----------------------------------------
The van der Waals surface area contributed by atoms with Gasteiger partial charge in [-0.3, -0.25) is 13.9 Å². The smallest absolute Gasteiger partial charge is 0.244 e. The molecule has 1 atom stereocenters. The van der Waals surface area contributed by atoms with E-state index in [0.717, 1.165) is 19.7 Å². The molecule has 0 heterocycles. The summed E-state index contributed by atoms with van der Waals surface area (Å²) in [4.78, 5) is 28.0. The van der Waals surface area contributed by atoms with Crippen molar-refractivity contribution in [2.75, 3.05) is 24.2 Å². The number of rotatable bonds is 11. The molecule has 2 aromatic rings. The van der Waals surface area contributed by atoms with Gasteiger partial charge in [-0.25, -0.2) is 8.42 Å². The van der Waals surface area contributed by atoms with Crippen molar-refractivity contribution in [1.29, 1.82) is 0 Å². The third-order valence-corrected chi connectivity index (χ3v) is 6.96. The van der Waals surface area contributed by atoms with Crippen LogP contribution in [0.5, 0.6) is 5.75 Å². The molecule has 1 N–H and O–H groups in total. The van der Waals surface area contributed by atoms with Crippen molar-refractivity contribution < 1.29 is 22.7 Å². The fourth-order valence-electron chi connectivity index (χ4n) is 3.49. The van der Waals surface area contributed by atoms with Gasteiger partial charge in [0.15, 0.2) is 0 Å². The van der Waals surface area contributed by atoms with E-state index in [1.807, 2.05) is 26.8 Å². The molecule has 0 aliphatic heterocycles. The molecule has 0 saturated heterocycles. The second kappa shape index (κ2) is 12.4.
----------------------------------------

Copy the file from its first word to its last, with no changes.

The van der Waals surface area contributed by atoms with Gasteiger partial charge in [-0.3, -0.25) is 13.9 Å². The smallest absolute Gasteiger partial charge is 0.244 e. The molecule has 1 atom stereocenters. The van der Waals surface area contributed by atoms with E-state index in [0.717, 1.165) is 19.7 Å². The molecule has 0 heterocycles. The summed E-state index contributed by atoms with van der Waals surface area (Å²) in [4.78, 5) is 28.0. The van der Waals surface area contributed by atoms with Crippen molar-refractivity contribution in [2.75, 3.05) is 24.2 Å². The number of rotatable bonds is 11. The molecule has 2 aromatic rings. The van der Waals surface area contributed by atoms with Gasteiger partial charge in [-0.25, -0.2) is 8.42 Å². The van der Waals surface area contributed by atoms with Crippen molar-refractivity contribution in [1.29, 1.82) is 0 Å². The third-order valence-corrected chi connectivity index (χ3v) is 6.96. The van der Waals surface area contributed by atoms with Crippen LogP contribution in [0.5, 0.6) is 5.75 Å². The molecule has 1 N–H and O–H groups in total. The van der Waals surface area contributed by atoms with Crippen molar-refractivity contribution < 1.29 is 22.7 Å². The fourth-order valence-electron chi connectivity index (χ4n) is 3.49. The van der Waals surface area contributed by atoms with Gasteiger partial charge in [0.15, 0.2) is 0 Å². The van der Waals surface area contributed by atoms with E-state index in [1.807, 2.05) is 26.8 Å². The molecule has 0 aliphatic heterocycles. The molecule has 0 saturated heterocycles. The second kappa shape index (κ2) is 12.4.